US Bond Prices Gain as Cyprus Fears Remain

Junk or Jewels? The Lowdown on High-Yield Bonds
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U.S. Treasuries were firm on Wednesday, as worries about the ramifications from a rescue deal for Cyprus and weak U.S. consumer sentiment data stirred some concern in markets.

The yield on 10-year Treasurys stood at 1.858 percent, moving lower from Tuesday's U.S. closing levels. The 30-year bond soared by more than a point, to yield 3.087 percent.

Treasuries prices gained on Tuesday despite a rise in stocks because the Cyprus rescue plan, imposing heavy losses on depositors in the country, spurred worries depositors and bond investors may pull money out of some other euro zone countries perceived to be weak, likely to the benefit of Treasuries.

Also helping Treasuries was surprisingly weak U.S. consumer sentiment data, although other data pointed to a fairly robust economic picture.

The Conference Board's index of consumer attitudes fell to 59.7 from a downwardly revised 68 in February, sharply below economists' expectations of 68. February was originally reported as 69.6.

A likely culprit was the $85 billion in automatic government spending cuts known as the sequester, which was triggered at the beginning of the month when politicians failed to reach an agreement on a new deal to cut deficits.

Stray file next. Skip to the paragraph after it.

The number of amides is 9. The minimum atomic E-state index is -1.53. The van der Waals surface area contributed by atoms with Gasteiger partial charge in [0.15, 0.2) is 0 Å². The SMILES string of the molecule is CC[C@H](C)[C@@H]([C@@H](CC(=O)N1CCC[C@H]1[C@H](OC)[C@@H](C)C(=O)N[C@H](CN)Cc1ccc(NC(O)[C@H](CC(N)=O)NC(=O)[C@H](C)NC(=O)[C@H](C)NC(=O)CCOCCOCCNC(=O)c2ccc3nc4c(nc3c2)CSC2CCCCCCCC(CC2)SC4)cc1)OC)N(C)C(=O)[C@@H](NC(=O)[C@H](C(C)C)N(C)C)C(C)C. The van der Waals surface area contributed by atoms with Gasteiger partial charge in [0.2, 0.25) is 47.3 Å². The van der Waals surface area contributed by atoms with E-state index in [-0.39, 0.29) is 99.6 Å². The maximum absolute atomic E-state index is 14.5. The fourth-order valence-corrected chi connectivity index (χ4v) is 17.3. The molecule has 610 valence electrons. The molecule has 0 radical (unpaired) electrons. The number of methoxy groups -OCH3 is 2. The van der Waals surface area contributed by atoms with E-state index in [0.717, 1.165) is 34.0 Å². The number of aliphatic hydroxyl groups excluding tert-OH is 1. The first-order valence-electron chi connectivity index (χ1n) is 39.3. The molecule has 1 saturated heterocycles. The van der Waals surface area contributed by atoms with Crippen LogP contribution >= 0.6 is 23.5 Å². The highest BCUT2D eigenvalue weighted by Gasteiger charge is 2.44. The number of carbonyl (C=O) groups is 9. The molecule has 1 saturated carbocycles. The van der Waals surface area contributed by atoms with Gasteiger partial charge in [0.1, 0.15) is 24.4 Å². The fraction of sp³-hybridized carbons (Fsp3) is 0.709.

"The data showed the spending cuts are hurting consumer sentiment. Considering the impact of spending cuts, there's downside risks to economic data in coming months. We think the 10-year yield will fall to around 1.8 percent," said Shinichiro Kadota, fixed income analyst at Barclays.

The soft consumer data helped Treasuries recover losses triggered by upbeat manufacturing and housing data. Durable goods orders rose 5.7 percent in February, beating expectations.

The S&P/Case Shiller house price index rose 8.1 percent in January from a year ago, its biggest rise since June 2006.

The U.S. bond market will close at 2 p.m. on Thursday and shut for the Good Friday holiday.

Traders expect Wednesday's new five-year notes to yield 0.80 percent, around 2 basis points higher than where debt was trading on Tuesday.

The U.S. Federal Reserve bought $3.142 billion in Treasuries from 2020 to 2023 on Tuesday, which was part of its ongoing bond purchases in a bid to hold down long-term interest rates to help the economy.

It will buy between $1.25 billion and $1.75 billion in bonds due between 2036 and 2043 on Wednesday.